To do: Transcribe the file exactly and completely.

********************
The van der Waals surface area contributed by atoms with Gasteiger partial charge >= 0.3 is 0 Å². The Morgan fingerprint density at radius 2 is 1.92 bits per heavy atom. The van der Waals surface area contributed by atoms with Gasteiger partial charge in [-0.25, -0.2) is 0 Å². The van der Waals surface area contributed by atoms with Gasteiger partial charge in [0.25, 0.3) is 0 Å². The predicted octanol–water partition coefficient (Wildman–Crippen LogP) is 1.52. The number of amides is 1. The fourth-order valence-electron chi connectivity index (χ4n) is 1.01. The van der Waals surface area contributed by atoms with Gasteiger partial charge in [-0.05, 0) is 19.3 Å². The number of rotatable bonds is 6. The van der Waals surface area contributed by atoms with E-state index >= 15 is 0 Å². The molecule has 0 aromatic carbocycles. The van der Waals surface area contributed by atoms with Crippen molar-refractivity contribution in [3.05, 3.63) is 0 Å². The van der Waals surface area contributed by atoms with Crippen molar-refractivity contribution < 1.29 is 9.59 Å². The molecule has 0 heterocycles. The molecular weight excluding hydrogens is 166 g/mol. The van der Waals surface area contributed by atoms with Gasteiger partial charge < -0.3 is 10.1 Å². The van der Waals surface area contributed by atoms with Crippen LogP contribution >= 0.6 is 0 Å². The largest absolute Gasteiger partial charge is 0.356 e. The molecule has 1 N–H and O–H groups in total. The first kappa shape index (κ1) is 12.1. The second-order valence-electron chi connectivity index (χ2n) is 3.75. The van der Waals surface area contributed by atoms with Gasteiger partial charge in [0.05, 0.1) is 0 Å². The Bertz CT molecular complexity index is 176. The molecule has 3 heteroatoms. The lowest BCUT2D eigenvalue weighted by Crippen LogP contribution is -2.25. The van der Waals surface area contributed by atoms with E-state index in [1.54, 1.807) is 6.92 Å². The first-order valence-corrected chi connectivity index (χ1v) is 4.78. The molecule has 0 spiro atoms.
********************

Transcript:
The van der Waals surface area contributed by atoms with Gasteiger partial charge >= 0.3 is 0 Å². The Morgan fingerprint density at radius 2 is 1.92 bits per heavy atom. The van der Waals surface area contributed by atoms with Gasteiger partial charge in [-0.25, -0.2) is 0 Å². The van der Waals surface area contributed by atoms with Gasteiger partial charge in [0.25, 0.3) is 0 Å². The predicted octanol–water partition coefficient (Wildman–Crippen LogP) is 1.52. The number of amides is 1. The fourth-order valence-electron chi connectivity index (χ4n) is 1.01. The van der Waals surface area contributed by atoms with Gasteiger partial charge in [-0.05, 0) is 19.3 Å². The number of rotatable bonds is 6. The van der Waals surface area contributed by atoms with E-state index >= 15 is 0 Å². The molecule has 0 aromatic carbocycles. The van der Waals surface area contributed by atoms with Crippen molar-refractivity contribution in [3.05, 3.63) is 0 Å². The van der Waals surface area contributed by atoms with Crippen molar-refractivity contribution < 1.29 is 9.59 Å². The molecule has 0 heterocycles. The molecular weight excluding hydrogens is 166 g/mol. The van der Waals surface area contributed by atoms with Gasteiger partial charge < -0.3 is 10.1 Å². The van der Waals surface area contributed by atoms with Crippen LogP contribution >= 0.6 is 0 Å². The largest absolute Gasteiger partial charge is 0.356 e. The molecule has 1 N–H and O–H groups in total. The first kappa shape index (κ1) is 12.1. The second-order valence-electron chi connectivity index (χ2n) is 3.75. The van der Waals surface area contributed by atoms with Gasteiger partial charge in [0.05, 0.1) is 0 Å². The Bertz CT molecular complexity index is 176. The molecule has 3 heteroatoms. The lowest BCUT2D eigenvalue weighted by Crippen LogP contribution is -2.25. The van der Waals surface area contributed by atoms with E-state index in [1.54, 1.807) is 6.92 Å². The first-order valence-corrected chi connectivity index (χ1v) is 4.78. The molecule has 0 spiro atoms.